Japan has been an early mover toward a hydrogen-based economy. Its roadmap includes developing a hydrogen supply chain, increasing the use of hydrogen across different sectors, promoting hydrogen technological innovation and public buy-in, and promoting an international hydrogen collaboration. The Paris Accord was a big driver, as was the Fukushima Daiichi disaster. The latter event resulted from natural causes (e.g., earthquake and tsunami) releasing radiation into the atmosphere and radioactive isotopes into the Pacific Ocean. Remember news of radioactive debris washing up on the shores of Washington?
The Japanese plan was thus born of the mother of all invention—necessity. While the U.S. hydrocarbon industry does not have that imminent necessity, it would be wise to pay attention and get on board before the train leaves the station.
And here is the point: it is the transition that requires America’s famous innovation.
The first issue is changing a deep-rooted hydrocarbon U.S. mindset, which author Bryan Burrough famously wrote about in The Big Rich, to the simple truth that a transition away from hydrocarbons is coming.
The second issue is focusing the right people on what the ultimate renewable energy solution will be.
The third issue—the most complicated yet most important—is beginning the transition from hydrocarbons to hydrogen, the ultimate renewable now. The U.S. is no Japan, so we learn from it but do not copy it.
Changing the mindset
Spindletop created something that seems to have ingrained the value of hydrocarbons in generations of not just Texans, but all of the U.S. over a certain age. Despite headlines, don’t think for a minute that California or the East Coast are not included. Companies and capital markets on the coasts have and still do make great fortunes off hydrocarbons. California has some of the largest fields in existence that have been pumping for more than 100 years. We still see can’t lose deals almost every day from Texas to California to South America to Indonesia. For example, Exxon’s Guyana Payara Field will begin production in 2024 and is expected to produce 220,000 bbl/d of oil from an estimated $9 billion in development costs.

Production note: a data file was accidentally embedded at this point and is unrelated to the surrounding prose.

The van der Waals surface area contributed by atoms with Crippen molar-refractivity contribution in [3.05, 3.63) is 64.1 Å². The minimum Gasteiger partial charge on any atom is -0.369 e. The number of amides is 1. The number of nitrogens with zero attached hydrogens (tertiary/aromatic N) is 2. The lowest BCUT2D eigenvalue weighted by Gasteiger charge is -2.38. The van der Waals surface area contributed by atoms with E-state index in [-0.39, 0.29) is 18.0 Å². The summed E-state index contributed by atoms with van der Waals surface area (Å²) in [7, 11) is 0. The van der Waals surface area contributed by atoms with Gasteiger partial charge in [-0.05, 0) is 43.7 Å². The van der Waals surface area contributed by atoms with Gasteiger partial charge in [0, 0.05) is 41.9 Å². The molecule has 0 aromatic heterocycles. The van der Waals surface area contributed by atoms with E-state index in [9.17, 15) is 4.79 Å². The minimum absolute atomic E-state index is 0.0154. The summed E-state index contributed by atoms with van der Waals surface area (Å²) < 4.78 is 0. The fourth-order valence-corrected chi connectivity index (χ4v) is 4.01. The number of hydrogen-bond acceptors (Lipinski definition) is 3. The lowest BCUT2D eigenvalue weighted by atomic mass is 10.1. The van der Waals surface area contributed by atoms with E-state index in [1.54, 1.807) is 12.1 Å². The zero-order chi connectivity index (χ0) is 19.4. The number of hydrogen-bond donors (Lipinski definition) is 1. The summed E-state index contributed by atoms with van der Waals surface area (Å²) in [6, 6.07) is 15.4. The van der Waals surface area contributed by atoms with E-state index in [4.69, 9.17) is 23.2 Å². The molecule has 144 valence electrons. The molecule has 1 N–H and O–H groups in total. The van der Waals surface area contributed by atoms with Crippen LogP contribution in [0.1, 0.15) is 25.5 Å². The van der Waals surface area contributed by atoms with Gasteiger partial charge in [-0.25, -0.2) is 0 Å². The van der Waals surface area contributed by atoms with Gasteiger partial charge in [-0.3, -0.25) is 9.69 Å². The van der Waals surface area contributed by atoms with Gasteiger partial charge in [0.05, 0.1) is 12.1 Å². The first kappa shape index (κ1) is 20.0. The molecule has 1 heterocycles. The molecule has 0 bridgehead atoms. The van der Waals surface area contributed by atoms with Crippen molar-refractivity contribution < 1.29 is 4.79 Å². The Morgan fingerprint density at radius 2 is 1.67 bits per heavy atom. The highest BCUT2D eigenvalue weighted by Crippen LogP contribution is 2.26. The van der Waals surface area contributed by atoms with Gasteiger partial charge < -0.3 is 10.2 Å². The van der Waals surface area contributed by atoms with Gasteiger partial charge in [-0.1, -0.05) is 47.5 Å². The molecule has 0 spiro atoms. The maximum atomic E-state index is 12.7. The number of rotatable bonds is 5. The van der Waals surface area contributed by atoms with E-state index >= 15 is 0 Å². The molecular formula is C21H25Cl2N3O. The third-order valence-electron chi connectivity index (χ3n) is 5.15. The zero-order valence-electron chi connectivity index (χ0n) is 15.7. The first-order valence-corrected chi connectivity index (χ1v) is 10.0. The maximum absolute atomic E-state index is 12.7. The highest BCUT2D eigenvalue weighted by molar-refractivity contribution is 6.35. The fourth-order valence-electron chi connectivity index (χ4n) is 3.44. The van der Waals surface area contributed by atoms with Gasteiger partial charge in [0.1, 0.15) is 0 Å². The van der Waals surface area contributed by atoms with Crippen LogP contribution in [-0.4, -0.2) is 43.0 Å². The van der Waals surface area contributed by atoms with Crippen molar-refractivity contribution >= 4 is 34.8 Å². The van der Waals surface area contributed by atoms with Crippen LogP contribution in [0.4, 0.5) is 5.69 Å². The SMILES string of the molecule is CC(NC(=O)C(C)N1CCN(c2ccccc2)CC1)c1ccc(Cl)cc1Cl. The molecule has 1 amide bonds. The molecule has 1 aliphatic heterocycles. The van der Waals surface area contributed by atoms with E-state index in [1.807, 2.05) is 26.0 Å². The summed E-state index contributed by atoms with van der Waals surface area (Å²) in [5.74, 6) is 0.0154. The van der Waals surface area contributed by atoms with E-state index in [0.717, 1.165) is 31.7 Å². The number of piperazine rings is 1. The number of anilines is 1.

Hydrocarbons are going nowhere fast without government intervention, which is happening in the most developed nations. Initiatives in the EU are likely as significant as in Japan. Even so, this will not effectuate change at the top fast enough. What will is social sentiment from the young. You see it on trading platforms such as Robinhood, in social media groups and even in the lower average age of politicians each year. The world is more connected, and that has brought with it more power to the youth and less to the aged establishment. So, change the mindset and get on the train before it leaves.
What is the renewable energy endgame? Hydrogen—the most abundant element in the universe and the energy used by nature. Solar, wind and even geothermal all exist because of the sun, which, like every other star, is a massive fusion reactor. Without diverting to a discussion of Nebula Theory, the sun’s hydrogen undergoes a fusion reaction that unleashes light and heat (the same thing at different wavelengths), which radiates to the earth. This in turn allows plants and animals to grow, the wind to blow and even the earth to spin (as well as dissipate heat from its core).